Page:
Less: Not much
By Eddie Vincent
Lets you focus on making music rather than staying in tune
It’s indisputable that being able to tune your instrument is vital to becoming a competent guitarist and no technology should replace ear training. However, there are times when keeping a guitar in tune with itself and with others is a challenge. New strings, temperature variations, personal playing technique and the nature of how guitars are intonated all work against you. The AT-200 addresses these issues seamlessly and adds a number of cool features and sounds that make it worthy of serious consideration.
Peavey have been making innovative guitars since the ‘70s and I’d been looking forward to getting my hands on their latest offering ever since reading about the AT-200 last summer. The one I got for review came well-boxed and set-up to play. The action was low and the neck relief spot-on with no buzzing. Inside the guitar is housed a DSP chip with Auto-Tune for Guitar (ATG) technology from Antares. The system is powered by 4 AA batteries or from an optional breakout box, the AT-200B.
ATG controls pitch by two means. The first is called “String-Tune” and that’s what tunes your guitar. It’s armed by pushing the Tone knob into the down position, strumming the open strings and pressing the Volume knob momentarily. You can hear the strings tune to pitch without any moving parts. If you finger any notes during the process, then alternate tunings are the result. Press the second fret on the sixth string as you strum and you get a drop-D.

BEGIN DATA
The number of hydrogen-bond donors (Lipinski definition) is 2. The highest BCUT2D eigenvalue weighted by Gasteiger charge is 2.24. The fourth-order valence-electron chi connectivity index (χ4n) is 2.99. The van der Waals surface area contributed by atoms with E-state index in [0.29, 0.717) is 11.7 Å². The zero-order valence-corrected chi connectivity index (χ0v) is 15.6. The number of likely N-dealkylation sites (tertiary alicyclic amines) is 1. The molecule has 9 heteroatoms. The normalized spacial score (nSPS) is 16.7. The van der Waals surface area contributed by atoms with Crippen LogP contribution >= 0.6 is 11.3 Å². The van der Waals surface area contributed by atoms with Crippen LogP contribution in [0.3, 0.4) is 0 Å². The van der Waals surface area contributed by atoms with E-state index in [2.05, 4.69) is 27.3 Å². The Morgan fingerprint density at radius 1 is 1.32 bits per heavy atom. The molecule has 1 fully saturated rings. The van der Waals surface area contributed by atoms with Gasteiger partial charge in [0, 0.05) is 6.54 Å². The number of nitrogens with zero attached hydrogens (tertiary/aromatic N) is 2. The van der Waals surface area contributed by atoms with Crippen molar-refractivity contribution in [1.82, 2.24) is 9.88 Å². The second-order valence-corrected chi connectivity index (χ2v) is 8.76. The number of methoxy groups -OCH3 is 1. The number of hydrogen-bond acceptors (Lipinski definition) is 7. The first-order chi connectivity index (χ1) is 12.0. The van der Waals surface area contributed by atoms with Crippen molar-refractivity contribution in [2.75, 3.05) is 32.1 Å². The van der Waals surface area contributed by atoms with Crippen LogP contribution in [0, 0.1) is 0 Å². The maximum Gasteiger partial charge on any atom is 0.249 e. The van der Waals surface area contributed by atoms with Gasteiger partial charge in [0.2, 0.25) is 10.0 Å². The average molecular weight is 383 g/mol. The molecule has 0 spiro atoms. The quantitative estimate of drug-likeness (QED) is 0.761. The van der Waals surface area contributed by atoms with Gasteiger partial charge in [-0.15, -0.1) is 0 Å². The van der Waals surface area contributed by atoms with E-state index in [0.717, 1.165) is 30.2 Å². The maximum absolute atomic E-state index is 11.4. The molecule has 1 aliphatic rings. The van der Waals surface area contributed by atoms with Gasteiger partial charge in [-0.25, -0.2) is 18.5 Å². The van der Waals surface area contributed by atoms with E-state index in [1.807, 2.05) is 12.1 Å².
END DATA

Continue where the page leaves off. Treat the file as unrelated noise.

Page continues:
The second component is called “Solid-Tune” and that’s what keeps the guitar in tune up and down the neck, even if the guitar’s intonation is off. Mine was pretty well intonated at the 12th fret, but with ATG activated it was perfect everywhere. I tried playing various sorts of chords all along the fingerboard and each one rang perfectly in tune. Intonation has always been a compromise for the guitarist, but no longer with the AT-200.
Other benefits of this technology include Virtual Capos, Alternate Tunings and Doublings, as well as the capability of emulating acoustic and other electric guitars. All of your settings can be stored as patches that are quickly retrievable, either by fretting a note while pressing the Volume knob or via MIDI. There’s an 8-pin DIN plug on the AT-200 that connects to the AT-200B breakout box or directly to an iPad or MIDI foot controller using a standard 5-pin MIDI cable.
I took the AT-200 to band practice to hear how it sounded live with bass and drums and wasn’t disappointed. We practice in a garage and while the other guitarist was frequently re-tuning his guitar as it adjusted to the ambient temperature, my tuning was locked in. Plus, we’re all tuned down a half step to Eb and it was a snap for me to “capo down” virtually and concentrate on making music.
The AT-200 I received came with all of the expansion packs pre-installed that are now available from Antares. I tested the virtual capos, alternate tunings and different guitar sounds. These include an acoustic 6-string and 12-string, and 8 different pickup types. I particularly appreciated the acoustic guitar sound and the vintage lipstick-tube pickup emulation. Antares is currently offering free demos of the acoustic guitar patch and more.
There’s too much to describe about the AT-200 Auto-Tune guitar and its potential in just one page. I highly recommend that you check out the links below and learn more for yourself.
More: Ideal for sharing with volunteers, perfect tuning every song, ability to store alternate tunings and capo positions for different singers, upgradable with more sounds and features, works as a normal electric guitar too
Less: MIDI interface and computer required for updates and add-on packs
List price $999.99